Practical Elements of Elocution: Designed as a Text-book for the Guidance of Teachers and Students of Expression


Was andere dazu sagen - Rezension schreiben

Es wurden keine Rezensionen gefunden.

Andere Ausgaben - Alle anzeigen

Häufige Begriffe und Wortgruppen

Beliebte Passagen

Seite 169 - I will rather sue to be despised than to deceive so good a commander with so slight, so drunken, and so indiscreet an officer. Drunk ? and speak parrot ? and squabble ? swagger ? swear ? and discourse fustian with one's own shadow ? O thou invisible spirit of wine, if thou hast no name to be known by, let us call thee devil ! lago.
Seite 200 - It must be so — Plato, thou reasonest well ; Else whence this pleasing hope, this fond desire, This longing after immortality ? Or whence this secret dread, and inward horror, Of falling into nought ? Why shrinks the soul Back on herself, and startles at destruction ? 'Tis the divinity that stirs within us ; "Tis heaven itself, that points out an hereafter, And intimates eternity to man...
Seite 160 - Come in consumption's ghastly form, The earthquake shock, the ocean storm. Come when the heart beats high and warm, With banquet-song, and dance, and wine! And thou art terrible! — the tear, The groan, the knell, the pall, the bier, And all we know or dream or fear Of agony are thine.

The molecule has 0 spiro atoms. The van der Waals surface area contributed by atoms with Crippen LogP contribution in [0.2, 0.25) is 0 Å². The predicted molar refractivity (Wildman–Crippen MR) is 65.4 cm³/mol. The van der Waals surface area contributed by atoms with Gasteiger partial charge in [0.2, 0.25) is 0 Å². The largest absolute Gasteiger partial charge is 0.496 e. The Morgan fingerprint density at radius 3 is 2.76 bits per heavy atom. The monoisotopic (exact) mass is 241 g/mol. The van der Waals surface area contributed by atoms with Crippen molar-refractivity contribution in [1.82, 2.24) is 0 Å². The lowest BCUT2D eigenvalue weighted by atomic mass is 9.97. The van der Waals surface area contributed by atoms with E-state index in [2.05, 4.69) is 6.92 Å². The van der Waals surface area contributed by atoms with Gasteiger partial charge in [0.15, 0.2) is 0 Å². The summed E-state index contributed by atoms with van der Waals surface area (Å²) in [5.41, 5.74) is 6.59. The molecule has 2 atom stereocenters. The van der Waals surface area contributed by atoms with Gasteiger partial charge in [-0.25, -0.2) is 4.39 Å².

Seite 198 - It must be by his death: and, for my part, I know no personal cause to spurn at him, But for the general. He would be crown'd: How that might change his nature, there's the question: It is the bright day that brings forth the adder; And that craves wary walking.
Seite 200 - He springs to the saddle, the bridle he turns, But lingers and gazes, till full on his sight A second lamp in the belfry burns!
Seite 106 - Is this a dagger which I see before me, The handle toward my hand? Come, let me clutch thee : I have thee not, and yet I see thee still.
Seite 339 - For something better than she had known. The Judge rode slowly down the lane, Smoothing his horse's chestnut mane. He drew his bridle in the shade Of the apple-trees, to greet the maid, And ask a draught from the spring that flowed Through the meadow across the road.
Seite 138 - O satisfy us early with thy mercy; that we may rejoice and be glad all our days.
Seite 417 - Brutus' love to Caesar was no less than his. If then that friend demand why Brutus rose against Caesar, this is my answer: not that I loved Caesar less, but that I loved Rome more.
Seite 201 - RING out, wild bells, to the wild sky, The flying cloud, the frosty light : The year is dying in the night ; Ring out, wild bells, and let him die.

Bibliografische Informationen